“We might be witnessing the mother of all jobless recoveries.”

That’s how economist Bernard Baumohl described today’s jobs report to the New York Times.

While there were “only” 345,000 jobs lost last month–as compared to504,000 in April–the report doesn’t account for the upcoming joblosses as well as the ripple effect that will result from the GMbankruptcy. Nor does it reflect the severe budget shortfalls statescontinue to face. It did, however, reveal a continued collapse of wage growth, the highest unemployment rate in 25 years, and the loss of 156,000 manufacturing jobs.

Economic Policy Institute economist Heidi Shierholz writestoday, “It is only in the midst of a historically steep recession thatlosing 345,000 jobs in a single month is actually taken as a goodsign…. The US labor market is still hemorrhaging jobs. With thecontinued loss of jobs and hours along with the collapse of wage growth,it is time to start thinking very seriously about additional stimulusspending.”

In fact, the Center for Economic and Policy Research (CEPR) ismaintaining an “honor roll” of economists who have called for another stimulus “in an effort topromote forward thinking…and challenge those who have not yet facedup to the severity of the current recession.”

“Many mainstream economists missed the housing bubble at the root of thecurrent crisis and many have been slow to call for an additionalrecovery package,” CEPR Visiting Scholar, Eileen Apellbaum, told me. “In the absence of a third economic stimulus, job loss is likely toexceed half a million jobs a month through the rest of this year andpossibly longer. Pain for workers will continue to mount, and the budgetproblems of states will worsen…. A third stimulus is the best chanceworking families have for weathering this economic crisis.”

Appelbaum’s absolutely right about the fiscal outlook for states. TheCenter on Budget and Policy Priorities reportsthat “new mid-year FY2009 shortfalls of $60 billion have opened up inthe budgets of at least forty-two states and the District of Columbia.” (Thatdoesn’t include the initial $48 billion in shortfalls that these andother states faced when they originally adopted their budgets for thecurrent fiscal year.) Also, forty-six states project deficits for the upcomingfiscal year–initial estimates project a $133 billion shortfall. Without additional help, we will see more layoffs, furloughs, and cutsin vital services that will only deepen economic hardship.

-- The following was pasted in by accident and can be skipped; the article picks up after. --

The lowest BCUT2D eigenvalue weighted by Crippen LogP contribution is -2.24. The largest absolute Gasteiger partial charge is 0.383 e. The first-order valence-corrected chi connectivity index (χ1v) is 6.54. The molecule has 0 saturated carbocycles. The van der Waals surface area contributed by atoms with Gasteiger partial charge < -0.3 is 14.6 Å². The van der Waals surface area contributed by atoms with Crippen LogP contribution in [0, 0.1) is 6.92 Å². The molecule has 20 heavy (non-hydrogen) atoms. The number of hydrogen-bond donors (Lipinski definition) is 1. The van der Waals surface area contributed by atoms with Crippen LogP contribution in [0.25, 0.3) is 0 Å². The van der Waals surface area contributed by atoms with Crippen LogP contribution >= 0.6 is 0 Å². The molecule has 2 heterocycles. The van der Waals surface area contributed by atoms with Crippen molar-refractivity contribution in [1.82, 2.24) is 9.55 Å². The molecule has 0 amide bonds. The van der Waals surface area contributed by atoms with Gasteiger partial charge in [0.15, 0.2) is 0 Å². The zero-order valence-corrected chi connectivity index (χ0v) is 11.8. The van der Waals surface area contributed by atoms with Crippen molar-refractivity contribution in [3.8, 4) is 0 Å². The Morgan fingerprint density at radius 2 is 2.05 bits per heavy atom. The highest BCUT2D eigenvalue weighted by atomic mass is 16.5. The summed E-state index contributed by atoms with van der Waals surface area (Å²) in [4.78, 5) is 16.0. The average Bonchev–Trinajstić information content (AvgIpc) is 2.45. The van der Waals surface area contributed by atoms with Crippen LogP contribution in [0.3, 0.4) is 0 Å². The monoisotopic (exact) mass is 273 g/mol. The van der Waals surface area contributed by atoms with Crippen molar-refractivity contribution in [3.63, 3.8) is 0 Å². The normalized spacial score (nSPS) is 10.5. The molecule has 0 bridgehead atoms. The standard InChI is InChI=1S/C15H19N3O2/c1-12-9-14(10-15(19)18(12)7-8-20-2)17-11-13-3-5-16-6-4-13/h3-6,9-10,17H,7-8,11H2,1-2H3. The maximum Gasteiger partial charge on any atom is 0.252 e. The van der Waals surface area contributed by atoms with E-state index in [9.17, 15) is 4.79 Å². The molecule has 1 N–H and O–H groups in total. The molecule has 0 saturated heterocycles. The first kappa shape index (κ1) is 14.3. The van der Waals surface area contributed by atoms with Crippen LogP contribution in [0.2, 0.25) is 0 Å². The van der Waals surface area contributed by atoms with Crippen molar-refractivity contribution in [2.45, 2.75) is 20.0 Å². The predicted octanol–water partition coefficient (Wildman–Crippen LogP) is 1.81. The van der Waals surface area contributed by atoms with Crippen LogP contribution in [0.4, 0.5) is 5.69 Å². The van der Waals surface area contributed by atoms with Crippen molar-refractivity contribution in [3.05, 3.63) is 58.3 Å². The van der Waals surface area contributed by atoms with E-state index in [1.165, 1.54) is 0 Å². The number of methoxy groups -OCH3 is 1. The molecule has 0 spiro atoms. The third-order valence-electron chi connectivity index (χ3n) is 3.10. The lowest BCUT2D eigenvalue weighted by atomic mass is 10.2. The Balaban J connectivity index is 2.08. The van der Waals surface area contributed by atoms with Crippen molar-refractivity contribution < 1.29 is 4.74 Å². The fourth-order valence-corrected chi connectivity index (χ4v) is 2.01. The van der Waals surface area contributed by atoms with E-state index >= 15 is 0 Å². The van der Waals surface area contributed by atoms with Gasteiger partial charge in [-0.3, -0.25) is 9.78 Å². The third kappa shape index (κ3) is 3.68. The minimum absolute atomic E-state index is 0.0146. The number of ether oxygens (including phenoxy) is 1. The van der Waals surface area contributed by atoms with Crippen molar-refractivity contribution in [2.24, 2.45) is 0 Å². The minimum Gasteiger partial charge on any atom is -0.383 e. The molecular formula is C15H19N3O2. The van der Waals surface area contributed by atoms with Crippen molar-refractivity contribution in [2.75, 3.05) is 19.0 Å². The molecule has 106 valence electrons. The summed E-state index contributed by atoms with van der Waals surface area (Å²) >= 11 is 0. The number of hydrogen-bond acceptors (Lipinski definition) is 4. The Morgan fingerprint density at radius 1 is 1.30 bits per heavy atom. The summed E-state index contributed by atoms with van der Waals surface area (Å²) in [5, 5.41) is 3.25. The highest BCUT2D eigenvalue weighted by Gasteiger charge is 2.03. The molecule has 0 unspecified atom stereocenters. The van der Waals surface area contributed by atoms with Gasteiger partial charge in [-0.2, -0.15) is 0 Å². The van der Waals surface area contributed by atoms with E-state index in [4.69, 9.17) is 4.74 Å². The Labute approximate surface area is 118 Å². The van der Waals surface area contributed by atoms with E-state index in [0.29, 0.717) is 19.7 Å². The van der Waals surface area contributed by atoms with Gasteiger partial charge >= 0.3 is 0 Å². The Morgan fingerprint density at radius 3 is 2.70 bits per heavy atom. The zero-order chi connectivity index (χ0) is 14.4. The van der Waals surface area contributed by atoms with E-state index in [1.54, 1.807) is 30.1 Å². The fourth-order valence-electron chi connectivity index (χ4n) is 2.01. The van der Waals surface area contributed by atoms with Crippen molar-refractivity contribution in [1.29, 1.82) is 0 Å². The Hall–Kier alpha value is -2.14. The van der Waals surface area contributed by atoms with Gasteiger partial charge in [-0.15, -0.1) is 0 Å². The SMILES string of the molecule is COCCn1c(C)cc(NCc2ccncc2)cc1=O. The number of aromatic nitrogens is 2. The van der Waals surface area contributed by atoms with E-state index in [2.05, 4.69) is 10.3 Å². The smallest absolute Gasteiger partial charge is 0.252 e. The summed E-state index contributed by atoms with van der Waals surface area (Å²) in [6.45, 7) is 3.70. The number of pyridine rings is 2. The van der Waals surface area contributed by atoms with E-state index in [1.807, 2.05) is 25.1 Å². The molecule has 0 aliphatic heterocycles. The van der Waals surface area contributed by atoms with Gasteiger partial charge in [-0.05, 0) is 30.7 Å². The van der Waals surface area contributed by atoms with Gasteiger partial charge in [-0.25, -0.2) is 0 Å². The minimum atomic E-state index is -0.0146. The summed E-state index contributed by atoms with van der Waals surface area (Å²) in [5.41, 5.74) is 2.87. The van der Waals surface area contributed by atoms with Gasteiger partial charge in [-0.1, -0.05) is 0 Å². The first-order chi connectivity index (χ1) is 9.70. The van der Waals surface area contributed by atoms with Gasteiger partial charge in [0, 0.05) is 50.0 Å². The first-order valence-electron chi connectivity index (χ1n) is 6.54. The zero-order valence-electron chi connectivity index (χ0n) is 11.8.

As economist and Nation contributor, Jamie Galbraith, wrote me in ane-mail: “This crisis is, above all, a crisis of unemployment, offoreclosures, and–as we see in California–of the essentialservices, including healthcare, that state and local governmentsprovide. None of these will be remedied fast enough by the stimulusalready in the pipeline. New, stronger, better targeted andfaster-acting measures are needed, including general revenue sharing, anational infrastructure fund, a housing program and publicly-fundedhealth care.”

Meanwhile, the deficit hawks continue their damaging and alarmist talk of a federal debt that will soon be above 57 percent of GDP, or 82 percent of GDP by 2019. They overlook the fact that–as Mark Weisbrot, co-director of CEPR, writes–“the United States had a public debt of 109 percent of GDP in 1946, as it began the ‘golden age’ of its historically most rapid economic growth over the ensuing 27 years–growth that resulted in broadly shared prosperity, unlike that of the last three decades.”

Just as we saw during the New Deal, there will be signs of recoveryduring which the deficit hawks will urge for spending cuts. In fact,after New Deal policies cut the unemployment rate from a peak of morethan 25 percent to just over 10 percent in 1936, similar calls forfiscal restraint then led President Roosevelt to try to balance thebudget. The result? The unemployment rate rose again in 1937 and 1938and the country went back into a severe recession.

As economist and Nation contributor Dean Baker said to me, “The problem was not that Keynesianism failed, it was that it wasnot pursued with enough vigor.”

It is indeed a time for vigor. In the absence of consumer spending andbusiness investment, the government must step in and use these deficitsin order to avert a depression. Our greatest deficit, after all, is ourpublic investment deficit.

But another stimulus won’t pass without serious work. The CEPR honorroll is one good effort to get economists involved. And progressiveorganizations are mobilizing the grassroots.

“Grassroots organizing is critical,” Apellbaum said. “The disparitiesin the way Citigroup and GM were treated and in the amounts of moneyspent to bail each of them out makes clear what elite opinion thinks isimportant. Working people need to mobilize to get the help they–andthe real economy–need.”